The Feathers Inn, Stocksfield

The traditional stone exterior of The Feathers Inn in Hedley on the Hill packs plenty of appeal, but it’s the award-winning menu that draws patrons from far and wide. Owners Rhian and Helen have steered the Northumbrian inn to success and now, in addition to hosting a lively crowd of locals, the pub is also the hub for events and a cookery school.

The Joiners Arms, Alnwick

Located just a stone’s throw from the water in Newton-by-the-Sea, The Joiners Arms promises a sense of theatre few inns can rival. From the moody, timber-clad bar to the gastro menu and dramatically decorated bedrooms, every moment here is an experience.

The Inn at Whitewell, Clitheroe

Sitting high on the banks of the River Hodder, The Inn at Whitewell began life in the 1300s as a small manor house, lived in by the keepers of the Royal forest. During the 1700s, the building began its life as an inn. The food ethos focuses on “”using only the best local ingredients, cooked simply to let the real quality shine through.

The Cholmondeley Arm, Malpas

In the heart of the Cheshire countryside, adjacent to Cholmondeley Castle and within a former Victorian village schoolhouse, is the Cholmondeley Arms. The pub has earned a reputation for its freshly cooked, locally sourced food from artisan bakers, farmers, butchers, fishermen and cheesemakers.

The Fishpool Inn, Delamere

The Fishpool Inn in Delamere, Cheshire is a newly and sympathetically renovated sandstone gastro inn dating back to the 18th century. The innovative open kitchen prepares traditional and modern British and European dishes using only the finest locally sourced seasonal ingredients.

The Tinner’s Arms, Cornwall

The Tinner’s Arms is a traditional pub that is the beating heart of Zennor, and is one of Cornwall’s hidden gems. This Grade II listed, 13th century pub has stone floors, low ceilings and inglenook fireplaces.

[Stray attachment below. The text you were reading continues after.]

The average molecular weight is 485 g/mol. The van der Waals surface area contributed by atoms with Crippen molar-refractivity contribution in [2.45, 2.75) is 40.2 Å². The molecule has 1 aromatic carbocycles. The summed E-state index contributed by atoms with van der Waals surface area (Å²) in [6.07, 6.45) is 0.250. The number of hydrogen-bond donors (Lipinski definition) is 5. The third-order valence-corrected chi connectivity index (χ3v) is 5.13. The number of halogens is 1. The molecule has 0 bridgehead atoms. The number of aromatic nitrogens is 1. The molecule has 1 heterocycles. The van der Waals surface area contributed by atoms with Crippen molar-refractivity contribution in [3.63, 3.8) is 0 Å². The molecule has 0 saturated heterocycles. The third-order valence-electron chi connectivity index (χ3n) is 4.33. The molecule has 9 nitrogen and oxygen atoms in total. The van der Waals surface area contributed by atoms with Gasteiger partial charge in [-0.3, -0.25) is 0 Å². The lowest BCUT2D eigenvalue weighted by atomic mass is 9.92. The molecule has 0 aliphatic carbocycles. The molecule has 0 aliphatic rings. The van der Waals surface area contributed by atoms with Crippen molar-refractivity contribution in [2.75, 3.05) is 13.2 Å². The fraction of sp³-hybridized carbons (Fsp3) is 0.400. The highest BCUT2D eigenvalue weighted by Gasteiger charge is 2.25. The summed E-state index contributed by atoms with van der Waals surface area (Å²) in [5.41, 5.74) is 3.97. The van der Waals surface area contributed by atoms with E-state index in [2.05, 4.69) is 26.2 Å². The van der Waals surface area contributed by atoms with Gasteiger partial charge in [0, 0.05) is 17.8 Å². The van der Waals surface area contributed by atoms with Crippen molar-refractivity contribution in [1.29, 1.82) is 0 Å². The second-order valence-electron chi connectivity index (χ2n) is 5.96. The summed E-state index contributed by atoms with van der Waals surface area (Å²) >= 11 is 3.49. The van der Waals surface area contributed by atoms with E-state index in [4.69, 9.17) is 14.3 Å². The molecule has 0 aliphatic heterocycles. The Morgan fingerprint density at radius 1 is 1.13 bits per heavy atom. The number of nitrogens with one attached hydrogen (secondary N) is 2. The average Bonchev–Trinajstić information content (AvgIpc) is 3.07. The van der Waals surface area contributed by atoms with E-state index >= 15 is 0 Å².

The Rock Inn, Devon

In the breath-taking Dartmoor National Park, The Rock Inn has been earning AA rosettes for over two decades. Timber beams, antique furniture and cosy features give the inn all the welcome trimmings of an intimate country pub. Locally grown, reared and caught meat, fish and produce make it onto the plates here in contemporary combinations. The food is so successful that the restaurant is often booked out.

The Ferry Inn, Devon

Situated next to the harbour wall and overlooking the ombré blue water of picturesque Salcombe Harbour, is The Ferry Inn. Owning one of the best positions in this beautiful region with its rolling hills and golden sands, the terrace which sits parallel to the water, is one of the best spots for a drink in Salcombe.

The Museum Inn, Dorset

The Museum Inn’s sleepy, country style with character red brick walls and a thatched roof make the forward-thinking menu served inside an exciting surprise. The fare is seasonal and contemporary, a striking contrast to the inn’s character interior. It’s ideal for tourists and locals alike, because the seasonality means the dishes won’t stay the same for long.

The Duncombe Arms